NC was developed back in the ’70s as a response to the popularity of psychology/psychiatry. Many Christians reject some of the teachings of such popular psychologists as Freud, Jung, Adler, Maslow, etc. Adams’ highly successful book, Competent to Counsel, criticizes the psychology industry and counters its teaching with a Nouthetic approach.

But NC has its Christian critics.

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"Being bipolar"

Here’s a comment that stuck out to me recently that I wanted to highlight:

I think a lot of us feel like our disorder defines us and who we are. Often times, I feel this way. When I meet new people (which is a difficult thing in itself), I can always tell a difference in how they treat me once they learn that I’m bipolar. It only serves to solidify the notion that being bipolar defines me.

When I began this blog, my subtitle for my blog, depression introspection, was “a born-again Christian female ponders whether she is her diagnosis or whether her diagnosis is part of her.” I wrote back in February 2007 about how people are not their diagnoses. I no longer subscribe to the idea that I am bipolar but that I, rather, suffer from bipolar disorder. I beg to differ that we are not our diagnoses and I will do everything I can to remind myself that Marissa does not equal bipolar disorder. I am so much more than my diagnosis. As I said on my “Who I Am” page in the More About Me section:

This blog has helped me to recognize many of the things that I am.
That
I truly am more than my diagnosis and that my diagnosis does not define
me. I am not just a person with manic and depressive episodes. I am a
person with a personality….
This is my journey to learn more about myself, my diagnosis, my medical
treatment, and anything relating to my personal life and general mental
health.

Not only that, but as a Bible-believing Christian, I’m learning that my identity needs to be grounded more in God and what He thinks of me rather than what I think of myself.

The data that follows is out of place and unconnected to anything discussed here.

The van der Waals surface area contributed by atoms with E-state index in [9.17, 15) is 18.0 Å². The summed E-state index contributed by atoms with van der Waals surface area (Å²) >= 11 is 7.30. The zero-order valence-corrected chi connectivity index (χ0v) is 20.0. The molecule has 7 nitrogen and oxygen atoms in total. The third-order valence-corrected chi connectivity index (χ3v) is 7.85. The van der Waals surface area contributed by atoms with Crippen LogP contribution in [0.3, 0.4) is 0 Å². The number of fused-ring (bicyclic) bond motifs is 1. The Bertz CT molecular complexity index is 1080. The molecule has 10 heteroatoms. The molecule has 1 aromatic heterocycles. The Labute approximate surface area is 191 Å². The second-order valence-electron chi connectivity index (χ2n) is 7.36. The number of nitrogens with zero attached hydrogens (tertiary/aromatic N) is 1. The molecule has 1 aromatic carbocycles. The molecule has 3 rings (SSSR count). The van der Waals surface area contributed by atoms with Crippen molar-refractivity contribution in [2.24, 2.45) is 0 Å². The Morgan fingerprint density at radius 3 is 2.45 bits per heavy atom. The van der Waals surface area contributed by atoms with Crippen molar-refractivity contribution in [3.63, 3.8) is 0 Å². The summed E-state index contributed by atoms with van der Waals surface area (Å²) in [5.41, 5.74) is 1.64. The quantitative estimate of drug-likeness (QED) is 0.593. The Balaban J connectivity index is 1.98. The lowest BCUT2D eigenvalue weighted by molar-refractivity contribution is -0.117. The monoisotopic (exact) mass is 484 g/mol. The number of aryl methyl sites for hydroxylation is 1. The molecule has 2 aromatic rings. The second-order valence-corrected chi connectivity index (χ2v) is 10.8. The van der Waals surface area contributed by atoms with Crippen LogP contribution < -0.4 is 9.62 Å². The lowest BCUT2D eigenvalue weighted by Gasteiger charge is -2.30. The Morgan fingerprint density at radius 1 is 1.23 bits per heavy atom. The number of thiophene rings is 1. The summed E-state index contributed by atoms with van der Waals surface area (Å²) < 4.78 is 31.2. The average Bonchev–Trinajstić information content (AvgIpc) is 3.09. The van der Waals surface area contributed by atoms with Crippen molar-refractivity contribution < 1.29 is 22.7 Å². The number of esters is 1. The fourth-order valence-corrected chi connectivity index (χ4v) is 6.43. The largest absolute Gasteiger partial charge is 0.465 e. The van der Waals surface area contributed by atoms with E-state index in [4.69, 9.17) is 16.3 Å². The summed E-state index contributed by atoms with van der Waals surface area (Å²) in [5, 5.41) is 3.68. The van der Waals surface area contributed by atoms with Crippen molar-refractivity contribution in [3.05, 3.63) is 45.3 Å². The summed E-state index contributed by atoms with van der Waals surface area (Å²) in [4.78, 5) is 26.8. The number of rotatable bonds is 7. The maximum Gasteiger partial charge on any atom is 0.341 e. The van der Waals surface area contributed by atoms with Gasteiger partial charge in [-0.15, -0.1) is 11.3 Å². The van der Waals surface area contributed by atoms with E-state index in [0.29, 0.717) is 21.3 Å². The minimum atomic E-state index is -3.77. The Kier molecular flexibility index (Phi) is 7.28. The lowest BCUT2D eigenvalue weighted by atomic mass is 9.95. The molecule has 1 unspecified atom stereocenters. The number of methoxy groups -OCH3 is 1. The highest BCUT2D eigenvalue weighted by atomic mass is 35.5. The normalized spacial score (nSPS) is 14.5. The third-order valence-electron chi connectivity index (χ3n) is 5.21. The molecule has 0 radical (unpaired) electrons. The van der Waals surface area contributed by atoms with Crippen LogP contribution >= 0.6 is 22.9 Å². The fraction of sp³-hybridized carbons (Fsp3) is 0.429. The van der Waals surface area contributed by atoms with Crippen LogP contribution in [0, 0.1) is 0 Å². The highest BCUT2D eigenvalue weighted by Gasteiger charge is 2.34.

Failure and Success

God has really been hammering me on the issue of fear in a slightly different way than I’d imagined. He keeps showing me stories and verses related to failure and success. Here’s a devotional that I found in my inbox this morning:

Thoughts for Today
What words come to mind when asked to describe yourself? Sometimes we might define ourselves by listing our failures and our negative traits. But God has a different perspective! If we are followers of Christ, this is how God sees us …

We say: I’m a failure. I can’t do anything right.
God says: You can do all things through Christ who strengthens you. Philippians 4:13

We say: I still feel guilty about things I’ve done in the past, even though I’ve confessed it all as sin and don’t do those things anymore.
God says: I blot out your sins and remember them no more. Isaiah 43:25

We say: Sometimes I feel so unlovable. How can God possibly keep on loving me?
God says: God says nothing can separate us from his love. Romans 8:38-39

We say: I tend to be such a fearful person.
God says: The righteous are as bold as a lion. Proverbs 28:1

God sees us as righteous, wise and forgiven. He sees us as his treasures, his children.

Prayer
Lord, thank you for clothing me in the righteousness of Christ. Help me not to think too lowlyor too highlyof myself, but to see myself as you do. In Jesus’ name …

And then I read an article on Olympic diver Laura Wilkinson in Today’s Christian Woman (TCW) and she addressed the issue of failure and success. If God doesn’t get to me through this, I don’t know what will! I’ve posted excerpts of the TCW interview that spoke to me (occasionally interspersed with my commentary) under the cut.

Continue reading “Failure and Success”